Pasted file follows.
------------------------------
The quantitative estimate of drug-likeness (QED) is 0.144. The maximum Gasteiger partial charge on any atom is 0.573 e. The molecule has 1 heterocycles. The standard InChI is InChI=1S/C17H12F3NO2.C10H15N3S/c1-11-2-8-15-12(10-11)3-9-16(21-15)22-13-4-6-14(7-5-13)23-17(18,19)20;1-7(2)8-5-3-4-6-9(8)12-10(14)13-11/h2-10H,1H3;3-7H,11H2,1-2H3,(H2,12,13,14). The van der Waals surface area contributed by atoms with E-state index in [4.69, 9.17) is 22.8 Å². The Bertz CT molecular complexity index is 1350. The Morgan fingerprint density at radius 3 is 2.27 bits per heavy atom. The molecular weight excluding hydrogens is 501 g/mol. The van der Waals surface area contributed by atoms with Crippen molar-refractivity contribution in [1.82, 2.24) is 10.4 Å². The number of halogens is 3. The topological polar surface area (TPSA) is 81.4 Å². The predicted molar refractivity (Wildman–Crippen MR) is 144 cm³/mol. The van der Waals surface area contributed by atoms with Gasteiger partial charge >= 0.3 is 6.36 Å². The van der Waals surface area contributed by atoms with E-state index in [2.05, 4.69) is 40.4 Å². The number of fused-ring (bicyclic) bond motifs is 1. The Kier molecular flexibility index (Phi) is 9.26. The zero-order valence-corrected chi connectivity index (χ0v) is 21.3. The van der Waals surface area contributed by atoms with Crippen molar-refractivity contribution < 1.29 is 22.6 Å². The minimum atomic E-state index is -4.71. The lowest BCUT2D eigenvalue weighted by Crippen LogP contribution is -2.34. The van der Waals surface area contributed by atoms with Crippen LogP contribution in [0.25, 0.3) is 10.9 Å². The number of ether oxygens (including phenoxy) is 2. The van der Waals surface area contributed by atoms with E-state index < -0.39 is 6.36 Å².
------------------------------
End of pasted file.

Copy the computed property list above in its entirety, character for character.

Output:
The quantitative estimate of drug-likeness (QED) is 0.144. The maximum Gasteiger partial charge on any atom is 0.573 e. The molecule has 1 heterocycles. The standard InChI is InChI=1S/C17H12F3NO2.C10H15N3S/c1-11-2-8-15-12(10-11)3-9-16(21-15)22-13-4-6-14(7-5-13)23-17(18,19)20;1-7(2)8-5-3-4-6-9(8)12-10(14)13-11/h2-10H,1H3;3-7H,11H2,1-2H3,(H2,12,13,14). The van der Waals surface area contributed by atoms with E-state index in [4.69, 9.17) is 22.8 Å². The Bertz CT molecular complexity index is 1350. The Morgan fingerprint density at radius 3 is 2.27 bits per heavy atom. The molecular weight excluding hydrogens is 501 g/mol. The van der Waals surface area contributed by atoms with Crippen molar-refractivity contribution in [1.82, 2.24) is 10.4 Å². The number of halogens is 3. The topological polar surface area (TPSA) is 81.4 Å². The predicted molar refractivity (Wildman–Crippen MR) is 144 cm³/mol. The van der Waals surface area contributed by atoms with Gasteiger partial charge >= 0.3 is 6.36 Å². The van der Waals surface area contributed by atoms with E-state index in [2.05, 4.69) is 40.4 Å². The number of fused-ring (bicyclic) bond motifs is 1. The Kier molecular flexibility index (Phi) is 9.26. The zero-order valence-corrected chi connectivity index (χ0v) is 21.3. The van der Waals surface area contributed by atoms with Crippen molar-refractivity contribution < 1.29 is 22.6 Å². The minimum atomic E-state index is -4.71. The lowest BCUT2D eigenvalue weighted by Crippen LogP contribution is -2.34. The van der Waals surface area contributed by atoms with Crippen LogP contribution in [0.25, 0.3) is 10.9 Å². The number of ether oxygens (including phenoxy) is 2. The van der Waals surface area contributed by atoms with E-state index < -0.39 is 6.36 Å².